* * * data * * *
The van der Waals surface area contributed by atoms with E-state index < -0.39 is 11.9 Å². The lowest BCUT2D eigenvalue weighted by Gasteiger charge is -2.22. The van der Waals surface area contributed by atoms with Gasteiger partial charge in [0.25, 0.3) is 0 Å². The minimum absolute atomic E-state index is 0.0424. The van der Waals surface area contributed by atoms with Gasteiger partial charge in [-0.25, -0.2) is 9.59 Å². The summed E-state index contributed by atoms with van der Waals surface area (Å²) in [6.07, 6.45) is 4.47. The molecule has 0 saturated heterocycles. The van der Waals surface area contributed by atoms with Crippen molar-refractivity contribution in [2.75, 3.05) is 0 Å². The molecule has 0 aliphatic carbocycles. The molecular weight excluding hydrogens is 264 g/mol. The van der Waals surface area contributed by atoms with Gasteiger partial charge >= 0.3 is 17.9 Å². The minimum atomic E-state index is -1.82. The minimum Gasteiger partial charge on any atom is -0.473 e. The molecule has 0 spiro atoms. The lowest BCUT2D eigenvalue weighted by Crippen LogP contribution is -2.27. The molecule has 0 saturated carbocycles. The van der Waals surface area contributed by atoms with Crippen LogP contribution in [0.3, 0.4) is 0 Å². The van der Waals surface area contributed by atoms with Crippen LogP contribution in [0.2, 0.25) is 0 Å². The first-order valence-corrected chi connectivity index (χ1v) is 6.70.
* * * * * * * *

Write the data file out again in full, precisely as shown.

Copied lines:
The van der Waals surface area contributed by atoms with E-state index < -0.39 is 11.9 Å². The lowest BCUT2D eigenvalue weighted by Gasteiger charge is -2.22. The van der Waals surface area contributed by atoms with Gasteiger partial charge in [0.25, 0.3) is 0 Å². The minimum absolute atomic E-state index is 0.0424. The van der Waals surface area contributed by atoms with Gasteiger partial charge in [-0.25, -0.2) is 9.59 Å². The summed E-state index contributed by atoms with van der Waals surface area (Å²) in [6.07, 6.45) is 4.47. The molecule has 0 saturated heterocycles. The van der Waals surface area contributed by atoms with Crippen molar-refractivity contribution in [2.75, 3.05) is 0 Å². The molecule has 0 aliphatic carbocycles. The molecular weight excluding hydrogens is 264 g/mol. The van der Waals surface area contributed by atoms with Gasteiger partial charge >= 0.3 is 17.9 Å². The minimum atomic E-state index is -1.82. The minimum Gasteiger partial charge on any atom is -0.473 e. The molecule has 0 spiro atoms. The lowest BCUT2D eigenvalue weighted by Crippen LogP contribution is -2.27. The molecule has 0 saturated carbocycles. The van der Waals surface area contributed by atoms with Crippen LogP contribution in [0.3, 0.4) is 0 Å². The van der Waals surface area contributed by atoms with Crippen LogP contribution in [0.2, 0.25) is 0 Å². The first-order valence-corrected chi connectivity index (χ1v) is 6.70.